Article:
Golden Jubilee Diamond
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The world's largest cut and faceted diamond.
|Weight||545.67 carats (109.134 g)|
|Cut||fire rose cushion cut|
|Mine of origin||Premier Mine|
|Cut by||Gabriel Tolkowsky|
|Original owner||Henry Ho |
|Owner||King Bhumibol Adulyadej|
|Estimated value||USD $4-12 million|
The Golden Jubilee Diamond is the largest cut and faceted diamond in the world. It weighs 545.67 carats (109.13 g). It outweighs the Cullinan I by 15.37 carats (3.07 g). The Golden Jubilee Diamond was discovered in the Premier Mine, which is also the origin of the Cullinan diamond (1905) and other notables such as the Taylor–Burton (1966) and the Centenary (1986). The Cullinan I, also known as the Great Star of Africa, had held the title of the largest cut and faceted diamond since 1908.
The diamond is valued at 4–12 million U.S. dollars.
The Golden Jubilee Diamond was cut from a large brown diamond of 755.5 carats (151 g), found in the prolific blue ground of the Premier Mine in South Africa in 1985. First known as the "Unnamed Brown," the Golden Jubilee was given to Gabriel Tolkowsky by De Beers for the purpose of testing special tools and cutting methods that had been developed for use on the colourless D-colour Centenary.
Because of its deep cracks and several inclusions, the Golden Jubilee Diamond was cut in a specially designed underground room free from vibrations. The yellow-brown diamond was transformed through a fire rose cushion cut. Until 1990, the diamond remained largely unknown to the outside world, requiring two years to bring it to its current state.
The unnamed diamond was brought to Thailand by the Thai Diamond Manufacturers Association to be exhibited in the Thai Board of Investment Exhibition in Laem Chabang and was selected to herald De Beer's centennial celebrations in 1988.
The Golden Jubilee was purchased from De Beers by a group led by Henry Ho in 1995. De beers considered this as an opportunity to test new cutting technologies. The same technology used in cutting the future Golden Jubilee diamond was later used in the cutting of the Centenary Diamond, a smaller (273.85 carats) but much more obviously beautiful, flawless and colorless rough diamond.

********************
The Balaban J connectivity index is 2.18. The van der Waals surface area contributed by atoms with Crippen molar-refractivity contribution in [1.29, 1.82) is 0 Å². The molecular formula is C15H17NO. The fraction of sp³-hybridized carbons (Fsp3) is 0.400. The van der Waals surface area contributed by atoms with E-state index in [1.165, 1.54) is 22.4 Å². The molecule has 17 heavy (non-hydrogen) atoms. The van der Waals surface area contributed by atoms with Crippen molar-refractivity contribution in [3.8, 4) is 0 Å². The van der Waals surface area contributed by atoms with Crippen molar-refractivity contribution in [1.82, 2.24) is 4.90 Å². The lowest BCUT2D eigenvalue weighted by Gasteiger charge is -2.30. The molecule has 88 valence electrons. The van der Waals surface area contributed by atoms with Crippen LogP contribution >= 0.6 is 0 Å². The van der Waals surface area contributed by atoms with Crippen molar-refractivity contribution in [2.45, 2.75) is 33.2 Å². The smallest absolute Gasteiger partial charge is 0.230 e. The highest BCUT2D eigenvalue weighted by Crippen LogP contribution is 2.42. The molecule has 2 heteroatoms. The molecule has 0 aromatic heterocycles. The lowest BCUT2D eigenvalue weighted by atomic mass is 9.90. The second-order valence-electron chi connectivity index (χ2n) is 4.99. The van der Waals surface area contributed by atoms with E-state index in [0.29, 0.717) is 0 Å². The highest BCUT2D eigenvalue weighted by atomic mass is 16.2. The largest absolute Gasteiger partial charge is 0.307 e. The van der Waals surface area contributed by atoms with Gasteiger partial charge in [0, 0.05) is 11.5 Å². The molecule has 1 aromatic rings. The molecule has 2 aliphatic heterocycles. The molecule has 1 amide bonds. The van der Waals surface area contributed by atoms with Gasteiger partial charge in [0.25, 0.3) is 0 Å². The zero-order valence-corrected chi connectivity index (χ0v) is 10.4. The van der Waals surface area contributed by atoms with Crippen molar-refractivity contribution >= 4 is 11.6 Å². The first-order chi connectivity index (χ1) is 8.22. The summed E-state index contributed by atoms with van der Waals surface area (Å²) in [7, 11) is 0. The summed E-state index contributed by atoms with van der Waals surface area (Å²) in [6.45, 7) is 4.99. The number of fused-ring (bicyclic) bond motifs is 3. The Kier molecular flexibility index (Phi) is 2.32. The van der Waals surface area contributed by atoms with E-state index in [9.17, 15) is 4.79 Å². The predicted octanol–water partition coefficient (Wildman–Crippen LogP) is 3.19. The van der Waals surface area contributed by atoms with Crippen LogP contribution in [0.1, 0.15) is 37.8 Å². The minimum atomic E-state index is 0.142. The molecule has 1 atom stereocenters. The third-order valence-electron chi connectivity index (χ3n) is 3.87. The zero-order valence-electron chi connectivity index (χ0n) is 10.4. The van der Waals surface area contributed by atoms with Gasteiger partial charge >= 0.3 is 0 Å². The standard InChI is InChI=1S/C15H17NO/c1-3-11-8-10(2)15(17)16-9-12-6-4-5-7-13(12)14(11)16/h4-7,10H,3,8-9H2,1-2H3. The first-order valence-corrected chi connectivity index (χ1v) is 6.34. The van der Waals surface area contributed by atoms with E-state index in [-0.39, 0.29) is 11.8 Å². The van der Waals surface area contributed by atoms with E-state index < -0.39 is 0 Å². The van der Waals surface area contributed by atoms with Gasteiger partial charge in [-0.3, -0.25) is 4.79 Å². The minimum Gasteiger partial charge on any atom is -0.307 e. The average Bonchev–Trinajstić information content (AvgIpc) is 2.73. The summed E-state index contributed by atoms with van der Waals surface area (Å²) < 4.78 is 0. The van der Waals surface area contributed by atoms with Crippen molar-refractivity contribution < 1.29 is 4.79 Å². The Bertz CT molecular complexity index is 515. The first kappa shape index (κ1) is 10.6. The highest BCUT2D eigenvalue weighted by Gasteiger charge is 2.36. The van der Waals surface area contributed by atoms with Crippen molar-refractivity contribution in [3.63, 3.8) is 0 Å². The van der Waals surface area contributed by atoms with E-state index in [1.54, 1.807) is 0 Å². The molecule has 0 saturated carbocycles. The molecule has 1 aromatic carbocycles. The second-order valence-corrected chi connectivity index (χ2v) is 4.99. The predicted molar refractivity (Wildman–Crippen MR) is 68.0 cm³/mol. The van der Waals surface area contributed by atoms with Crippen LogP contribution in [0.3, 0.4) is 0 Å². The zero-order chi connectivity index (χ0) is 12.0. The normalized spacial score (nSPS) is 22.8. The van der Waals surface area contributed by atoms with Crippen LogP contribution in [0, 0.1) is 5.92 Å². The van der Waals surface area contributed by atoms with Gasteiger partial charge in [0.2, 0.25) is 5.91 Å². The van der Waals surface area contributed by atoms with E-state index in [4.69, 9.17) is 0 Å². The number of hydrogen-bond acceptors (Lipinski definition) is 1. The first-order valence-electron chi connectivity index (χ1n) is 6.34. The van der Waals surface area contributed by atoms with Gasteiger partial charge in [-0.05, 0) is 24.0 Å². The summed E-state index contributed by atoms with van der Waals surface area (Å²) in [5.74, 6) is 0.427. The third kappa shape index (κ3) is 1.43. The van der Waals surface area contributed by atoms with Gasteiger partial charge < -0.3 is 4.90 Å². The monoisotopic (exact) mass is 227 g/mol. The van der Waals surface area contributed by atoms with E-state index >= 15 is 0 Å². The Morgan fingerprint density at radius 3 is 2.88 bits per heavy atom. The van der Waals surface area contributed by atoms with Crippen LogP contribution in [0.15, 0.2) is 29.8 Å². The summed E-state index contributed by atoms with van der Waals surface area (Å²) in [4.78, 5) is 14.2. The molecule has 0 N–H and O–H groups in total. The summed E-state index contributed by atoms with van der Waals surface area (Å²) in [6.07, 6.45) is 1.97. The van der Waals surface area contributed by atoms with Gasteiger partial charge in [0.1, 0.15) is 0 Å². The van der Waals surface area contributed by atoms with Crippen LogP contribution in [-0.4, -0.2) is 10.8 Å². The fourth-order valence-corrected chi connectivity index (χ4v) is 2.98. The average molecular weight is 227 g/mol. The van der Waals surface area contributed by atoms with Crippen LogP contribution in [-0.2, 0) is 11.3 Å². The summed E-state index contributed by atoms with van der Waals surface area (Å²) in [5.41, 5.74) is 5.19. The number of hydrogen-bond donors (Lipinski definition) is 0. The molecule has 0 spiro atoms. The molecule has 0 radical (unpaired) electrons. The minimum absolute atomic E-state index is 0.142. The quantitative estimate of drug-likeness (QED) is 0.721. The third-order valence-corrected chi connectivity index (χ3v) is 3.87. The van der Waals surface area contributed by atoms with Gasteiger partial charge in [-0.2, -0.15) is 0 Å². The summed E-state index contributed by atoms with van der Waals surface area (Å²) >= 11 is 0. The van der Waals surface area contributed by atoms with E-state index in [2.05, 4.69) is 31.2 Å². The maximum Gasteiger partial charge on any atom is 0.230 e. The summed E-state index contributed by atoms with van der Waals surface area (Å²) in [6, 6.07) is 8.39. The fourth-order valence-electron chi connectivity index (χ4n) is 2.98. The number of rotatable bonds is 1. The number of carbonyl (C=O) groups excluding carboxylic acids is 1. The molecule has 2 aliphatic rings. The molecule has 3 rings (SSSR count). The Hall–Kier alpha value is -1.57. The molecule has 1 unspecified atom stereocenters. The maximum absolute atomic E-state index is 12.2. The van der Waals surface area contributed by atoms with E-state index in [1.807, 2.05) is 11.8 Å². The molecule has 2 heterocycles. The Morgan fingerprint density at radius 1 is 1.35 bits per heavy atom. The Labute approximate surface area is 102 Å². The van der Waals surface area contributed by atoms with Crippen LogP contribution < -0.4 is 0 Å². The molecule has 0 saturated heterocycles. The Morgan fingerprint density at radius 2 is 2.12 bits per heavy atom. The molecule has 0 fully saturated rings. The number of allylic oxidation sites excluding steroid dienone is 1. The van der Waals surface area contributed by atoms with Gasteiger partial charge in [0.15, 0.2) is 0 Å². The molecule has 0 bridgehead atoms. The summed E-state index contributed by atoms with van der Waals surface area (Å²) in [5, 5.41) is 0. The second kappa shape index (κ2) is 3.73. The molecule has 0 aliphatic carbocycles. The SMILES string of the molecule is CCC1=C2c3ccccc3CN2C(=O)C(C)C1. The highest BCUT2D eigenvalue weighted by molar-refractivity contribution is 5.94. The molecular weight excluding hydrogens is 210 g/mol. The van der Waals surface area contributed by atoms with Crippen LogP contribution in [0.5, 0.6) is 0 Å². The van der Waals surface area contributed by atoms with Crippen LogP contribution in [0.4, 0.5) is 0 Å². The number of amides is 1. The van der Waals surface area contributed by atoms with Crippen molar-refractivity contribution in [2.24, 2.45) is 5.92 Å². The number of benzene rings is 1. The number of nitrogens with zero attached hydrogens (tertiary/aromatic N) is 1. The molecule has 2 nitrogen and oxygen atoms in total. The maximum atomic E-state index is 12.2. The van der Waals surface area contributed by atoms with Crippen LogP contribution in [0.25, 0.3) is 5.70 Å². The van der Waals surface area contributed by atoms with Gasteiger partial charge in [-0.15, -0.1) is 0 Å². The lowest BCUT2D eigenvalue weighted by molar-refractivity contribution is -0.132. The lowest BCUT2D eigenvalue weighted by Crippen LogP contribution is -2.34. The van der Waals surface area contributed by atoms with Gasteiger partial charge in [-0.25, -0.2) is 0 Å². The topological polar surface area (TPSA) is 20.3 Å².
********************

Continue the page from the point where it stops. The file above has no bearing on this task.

The diamond (Thai: เพชรกาญจนาภิเษก) was named by King Bhumibol Adulyadej and given to him in honour of his 50th coronation anniversary. It was initially planned to mount the Golden Jubilee in the royal sceptre. A subsequent plan was to mount it in a royal seal.
The Golden Jubilee Diamond has been exhibited at Henry Ho's 59-story Jewelry Trade Center in Bangkok, the Central Department Store in Lad Prao (Bangkok) Thailand, and internationally in Basel (Switzerland), Borsheims in Omaha, Nebraska, USA (owned by Warren Buffett's Berkshire Hathaway Inc.), and Gleims Jewelers in Palo Alto, California. USA. It is now located in the Royal Thai Palace as part of the Crown jewels.
Today, the Golden Jubilee Diamond resides in the Royal Thai Palace, where it is part of the Crown Jewels. It is complicated to apply an exact price estimation to the Golden Jubilee diamond worth. It is believed to range between $4 to $12 million USD. If sold at auction, it is likely that this stone would fetch a significantly higher price. The Golden Jubilee is one of a kind, as it remains the largest cut and polished diamond ever found.
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- Golden Jubilee De Beers Group
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